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Primer Vs Undercoat

For a lot of people these two terms have become interchangeable, but is that correct? What actually is the difference between primer and undercoat? Well, let’s take a look and find out once and for all.

The easiest way to remember this is that an undercoat is always a primer, but a primer is not always an undercoat.

What I mean by this is that undercoats are a subset of primers. So while an undercoat will always be a primer there are also lots of primers that are not undercoats.

What is a Undercoat?

An undercoat is a specialist paint used before your main paint is applied. Its main job is to provide a smooth, even surface for the topcoat to go onto.

They normally have a bit of “build up” themselves which helps to give the finished paint a thicker, fuller look.

That same “build up” also helps to hide small surface imperfections. Usually, undercoats are associated mainly with wood.

What is a Primer?

A primer is a paint that is applied to your surface to prepare it for being painted. There are lots of different primers with different uses.

Cover Primers

These primers are intended to cover dark colours or stains. They block the colour from showing through in your final finish.

Often they also stop the colour from “leaking” through to the topcoat. This can be a problem with things like graffiti where over time the paint from the graffiti leeches through to the topcoat.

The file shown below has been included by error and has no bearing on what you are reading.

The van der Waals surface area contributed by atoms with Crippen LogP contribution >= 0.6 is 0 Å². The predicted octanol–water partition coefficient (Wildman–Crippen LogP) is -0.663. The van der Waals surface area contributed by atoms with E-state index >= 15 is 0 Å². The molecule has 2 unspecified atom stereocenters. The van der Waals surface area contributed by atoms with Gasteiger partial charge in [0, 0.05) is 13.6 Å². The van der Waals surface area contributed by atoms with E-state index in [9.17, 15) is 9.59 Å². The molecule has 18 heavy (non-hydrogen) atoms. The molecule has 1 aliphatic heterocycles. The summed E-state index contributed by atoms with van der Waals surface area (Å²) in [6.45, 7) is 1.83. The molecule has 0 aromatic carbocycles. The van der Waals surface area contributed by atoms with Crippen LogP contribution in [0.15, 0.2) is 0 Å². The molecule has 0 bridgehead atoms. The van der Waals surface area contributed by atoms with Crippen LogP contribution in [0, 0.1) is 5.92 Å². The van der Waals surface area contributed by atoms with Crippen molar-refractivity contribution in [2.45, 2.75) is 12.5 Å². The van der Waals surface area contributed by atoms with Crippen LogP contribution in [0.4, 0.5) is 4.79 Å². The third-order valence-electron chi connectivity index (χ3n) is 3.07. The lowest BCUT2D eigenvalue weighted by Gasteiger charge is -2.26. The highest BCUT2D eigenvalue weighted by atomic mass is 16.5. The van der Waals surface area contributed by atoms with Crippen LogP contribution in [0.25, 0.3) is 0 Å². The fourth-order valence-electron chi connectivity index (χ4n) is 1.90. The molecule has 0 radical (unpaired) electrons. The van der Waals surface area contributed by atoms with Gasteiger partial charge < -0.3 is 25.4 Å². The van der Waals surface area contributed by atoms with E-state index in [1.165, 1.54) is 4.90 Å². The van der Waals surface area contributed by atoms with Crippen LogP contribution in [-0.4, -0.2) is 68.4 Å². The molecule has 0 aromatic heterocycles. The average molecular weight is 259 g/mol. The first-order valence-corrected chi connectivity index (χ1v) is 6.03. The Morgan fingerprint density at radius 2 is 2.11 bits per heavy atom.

Etching Primers

These primers are sued mainly for adhesion. They tend to be used on glossy shiny surfaces where normal paint would have a tough time sticking.

These primers etch themselves into the material, giving really good adhesion. They can then be painted over with any regular top coat.

Think of these primers as a way of painting surfaces that would otherwise be out of bounds for regular paint.

Sealing Primers

This is a type of primer that is commonly used on porous surfaces. They work to seal the surface so that the topcoat is not absorbed into the material.

Specialist Primers

As well as all of the other primers I have listed above there are countless specialist primers.

There are primers that stop salt from coming through on masonry, primers that are purpose made for use with certain metals and even stabilising primers that can be used on flakey surfaces.

The list is almost endless, if there is a specialist paint job out there then there is usually a primer fit for purpose.

Conclusion

An undercoat is usually used to build up the surface to allow the best looking finish possible. They are commonly used on surfaces that have already been painted before rather than on brand new surfaces.

The main goal of an undercoat is to get the best top coat finish possible.

Primers commonly have specialist purposes. They are often used to help increase the adhesion of the finish coat to the painted material. For this reason, there are tons of varied primers for certain uses.